Filed under: Healthy Lifestyle, Meat, Restaurants, weight loss | Tags: fast food, McDonald's
As a holistic nutrition counselor, my job is to help people eat better and live healthier lives. Which is probably why at some point one of my kids said to me, “What if your clients found out you were eating McDonald’s right now?”
I shrugged and said that I wouldn’t try to hide it–in fact, I would happily confess that I indulged in this meal. Here’s why.
Does McDonald’s, like virtually any fast-food chain, serve low-quality, genetically modified, factory-farmed food that is overloaded with fat, salt, and sugar? Yes. Do I advise my clients to avoid such food? Yes. And I generally avoid this food also.
But two or three times a year, I do eat it. I have to admit that while I do know that the food is disgusting, I enjoy the taste of it. You can’t beat those fries! And whenever I’m done with my Quarter Pounder with Cheese, I always wish there were just a few more bites left.
I don’t feel guilty about these meals, because I know that these two or three McDonald’s runs are not going to undo the healthy eating I do the rest of the time.
It is very important to strike a good balance with your eating–once-a-week fast food WILL lead to weight gain. But if you try to be too “perfect” or “pure” with your food choices, you can drive yourself nuts. This kind of stringency can also lead to binge-eating or secretive eating, where you end up shoveling Oreos into your mouth at 2 a.m. while everyone else in your house is asleep and unable to witness what you’re doing.
So cut yourself some slack. When it comes to your food choices, aim high, but don’t feel bad about missing the mark sometimes.
Filed under: Uncategorized | Tags: butternut squash soup, recipe, vegetarian
Here’s a recipe for a yummy butternut squash soup…
1 medium butternut squash
2 tablespoons unsalted butter
1 medium onion, chopped
2 1/2 cups vegetable stock, or water
1 teaspoon salt
Freshly ground white pepper
1/2-3/4 cup whole milk
12 whole fresh sage leaves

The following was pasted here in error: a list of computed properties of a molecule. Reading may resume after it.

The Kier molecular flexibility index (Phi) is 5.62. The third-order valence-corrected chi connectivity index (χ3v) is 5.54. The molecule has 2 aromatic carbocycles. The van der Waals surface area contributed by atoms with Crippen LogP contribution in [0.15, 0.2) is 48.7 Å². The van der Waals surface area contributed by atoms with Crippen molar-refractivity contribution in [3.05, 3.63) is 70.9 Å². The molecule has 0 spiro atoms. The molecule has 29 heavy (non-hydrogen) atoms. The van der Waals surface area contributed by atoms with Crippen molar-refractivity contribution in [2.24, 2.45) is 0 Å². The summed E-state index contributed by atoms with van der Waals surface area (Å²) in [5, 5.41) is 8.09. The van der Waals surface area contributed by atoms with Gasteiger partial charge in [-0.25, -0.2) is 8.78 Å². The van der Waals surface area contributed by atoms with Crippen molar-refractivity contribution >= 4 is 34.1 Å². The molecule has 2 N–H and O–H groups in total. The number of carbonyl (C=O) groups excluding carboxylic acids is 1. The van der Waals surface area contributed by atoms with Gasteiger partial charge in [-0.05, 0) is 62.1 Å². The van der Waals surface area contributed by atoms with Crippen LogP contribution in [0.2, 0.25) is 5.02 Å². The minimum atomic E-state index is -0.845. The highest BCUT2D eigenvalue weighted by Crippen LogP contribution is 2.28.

6 tablespoons freshly grated parmesan cheese
Halve the squash and scoop out and discard the seeds and stringy pulp. Use a large knife to cut away and discard the tough skin. Cut the flesh into 1/2-inch chunks. There should be about 6 cups. Set aside.
Heat the butter in a medium pot or soup kettle. Add the onion and saute over medium heat until golden, about 6 minutes. Add the squash and cook, stirring often, for 2 minutes more.
Add the stock or water, salt, and white pepper to taste. You can also throw in a parmesan cheese rind for extra richness. Bring to a boil. Lower the heat, cover and simmer until the squash is tender, about 15 minutes. Remove the cheese rind if you used one and discard it.
Transfer the squash mixture to a blender. Add 1/2 cup milk and puree, working in batches. (You can also use an immersion blender directly in the pot.)
Ladle the soup into bowls and garnish each bowl with 2 whole sage leaves. Sprinkle 1 tablespoon cheese over each bowl and serve.
(Recipe courtesy of “The Complete Italian Vegetarian Cookbook” by Jack Bishop)
Filed under: Beans, weight loss | Tags: Beans, fiber, plant protein, what to do with beans
“I was determined to know beans.” – Henry David Thoreau, The Bean-Field
How well do you know beans?
Creamy cannellinis, meaty garbanzos, sweet adzuki, tender pintos, and so many more–beans are one of the most powerful, nutrient-dense plant foods around.
Consider this: Beans are packed with tons of fiber, as well as plenty of iron and protein. They are rich in antioxidants and phytonutrients. They are low in calories. Plus, studies have found them to lower the risk of cancer, cardiovascular disease, and diabetes. And if you’re constipated? You can’t do much better than eating beans to solve this all-too-common problem.
What to Do With Beans
Many people avoid beans because they just don’t know what to do with them. Are you one of them? Here are some tips:
- Toss beans and diced veggies (such as celery, shallots, and red peppers) with vinaigrette for a bean salad.
- Blend cooked beans with tomatoes, onions, and your favorite seasonings to create a yummy bean soup.
- Top a green salad with 1/3 cup of your favorite bean.
- Puree beans with a bit of olive oil, a garlic clove, salt, and your favorite seasonings. Voila! A fast dip or sandwich spread.
- Add beans to eggs. Top with avocado and salsa!
- Add 1/4 cup pureed beans to your favorite pancake, waffle, muffin, or cake recipe. You’ll be surprised at how moist and springy baked goods are when baked with beans.